Healthy infants: The Prevnar schedule for healthy infants consists of 3 doses of 0.5 ml each, at approximately 2 month intervals, followed by a fourth dose of 0.5 ml at 12-15 months of age (i.e., 2, 4, 6, and 12-15 months)

Previously unvaccinated older infants and children, who are beyond the age of the routine infant schedule, should receive the follwong schedule:

7-11 months of age: 3 doses (2 doses at least 4 weeks apart with the third dose after the first birthday and separated from the second dose by at least two months)

12-23 months of age: 2 doses (at least 2 months apart)

≥24 months through 9 years of age: 1 dose

Other Name: Prevnar
Experimental: 2 Biological: 7-valent pneumococcal conjugate vaccine
For transplant patients, vaccination will be started at 4 months or greater after transplantation. The second dose will be given 8 weks following the frist, the third dose 8 weeks after the second, and the fourth will be given 8 weeks after the third.
Other Name: Prevnar

Primary Outcome Measures :
  1. Geometric Mean Concentration of pneumococcal antibodies [ Time Frame: Transplant patients: at baseline, just before dose 3, and 6-8 weeks after dose 3; Controls: at baseline, just before dose 3, and 6-8 weeks after dose 3. For those whose series consisted of 1 or 2 doses, at baseline, and 6-8 weeks after doses 1 and 2. ]
  2. Serious vaccine related adverse events [ Time Frame: 7 days post-vaccination ]

Secondary Outcome Measures :
  1. Nature of immune suppression [ Time Frame: 24-28 weeks ]
  2. Presence of bacterial, viral or other opportunistic infections [ Time Frame: 24-28 weeks ]
  3. Presence of rejection after enrollment [ Time Frame: 24-28 weeks ]
  4. Presence of concurrent diseases or conditions including alterations of renal, hepatic, cardiac and bowel function [ Time Frame: 24-28 weeks ]

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Ages Eligible for Study:   2 Months to 18 Years   (Child, Adult)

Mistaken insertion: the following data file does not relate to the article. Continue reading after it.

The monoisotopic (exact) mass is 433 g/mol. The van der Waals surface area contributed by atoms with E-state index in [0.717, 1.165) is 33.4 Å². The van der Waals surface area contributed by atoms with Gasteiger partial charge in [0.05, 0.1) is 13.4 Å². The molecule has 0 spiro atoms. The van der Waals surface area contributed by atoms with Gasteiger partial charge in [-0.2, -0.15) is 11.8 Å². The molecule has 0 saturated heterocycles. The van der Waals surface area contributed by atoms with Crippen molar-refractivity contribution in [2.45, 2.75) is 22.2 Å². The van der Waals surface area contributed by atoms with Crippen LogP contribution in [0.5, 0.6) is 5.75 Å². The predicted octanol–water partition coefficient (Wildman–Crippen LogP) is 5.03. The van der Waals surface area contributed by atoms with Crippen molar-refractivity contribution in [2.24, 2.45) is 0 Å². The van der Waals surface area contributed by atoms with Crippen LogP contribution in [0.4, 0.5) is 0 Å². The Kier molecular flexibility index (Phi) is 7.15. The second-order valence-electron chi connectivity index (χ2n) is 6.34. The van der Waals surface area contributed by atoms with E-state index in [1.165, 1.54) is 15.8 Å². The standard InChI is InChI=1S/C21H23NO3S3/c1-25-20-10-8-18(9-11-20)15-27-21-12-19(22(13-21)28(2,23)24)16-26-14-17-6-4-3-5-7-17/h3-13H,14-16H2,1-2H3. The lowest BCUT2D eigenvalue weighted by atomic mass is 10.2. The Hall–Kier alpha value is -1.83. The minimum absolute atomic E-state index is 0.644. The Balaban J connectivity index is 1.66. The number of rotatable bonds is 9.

Sexes Eligible for Study:   All
Accepts Healthy Volunteers:   No

Inclusion Criteria:

Transplant recipients:

  • Children 4 months of age up to 18 years of age
  • received a kidney, liver, heart, lung or other solid organ transplantation in a Canadian transplant centre
  • Informed consent obtained

Healthy Infants and Children:

  • Children 2 months to 9 years of age
  • no underlying chronic medical conditions
  • Informed consent obtained

Exclusion Criteria:

  • Previous immunization with pneumococcal vaccine.
  • Known hypersensitivity to any of the components of the vaccine, including diphtheria toxoid. Besides the saccharides and CRM197 carrier protein, the vaccine contains aluminum phosphate adjuvant.
  • Any significant infection and/or fever at the time of vaccination
  • Major acute illness such as clinical instability and acute graft rejection
  • Latex allergy

Information from the National Library of Medicine

To learn more about this study, you or your doctor may contact the study research staff using the contact information provided by the sponsor.

Please refer to this study by its identifier (NCT number): NCT00213265

Canada, Ontario
The Hospital for Sick Children
Toronto, Ontario, Canada, M5G 1X8
Sponsors and Collaborators
The Hospital for Sick Children
Principal Investigator: Upton Allen, MD The Hospital for Sick Children, Toronto Canada
Study Chair: Upton Allen The Hospital for Sick Children

Responsible Party: Upton Allen, Chief, Division of Infectious Diseases, The Hospital for Sick Children Identifier: NCT00213265     History of Changes
Other Study ID Numbers: 0020020011
First Posted: September 21, 2005    Key Record Dates
Last Update Posted: August 16, 2013
Last Verified: August 2013

Keywords provided by Upton Allen, The Hospital for Sick Children:
organ transplantation
pneumococcal conjugate vaccine

Additional relevant MeSH terms:
Heptavalent Pneumococcal Conjugate Vaccine
Immunologic Factors
Physiological Effects of Drugs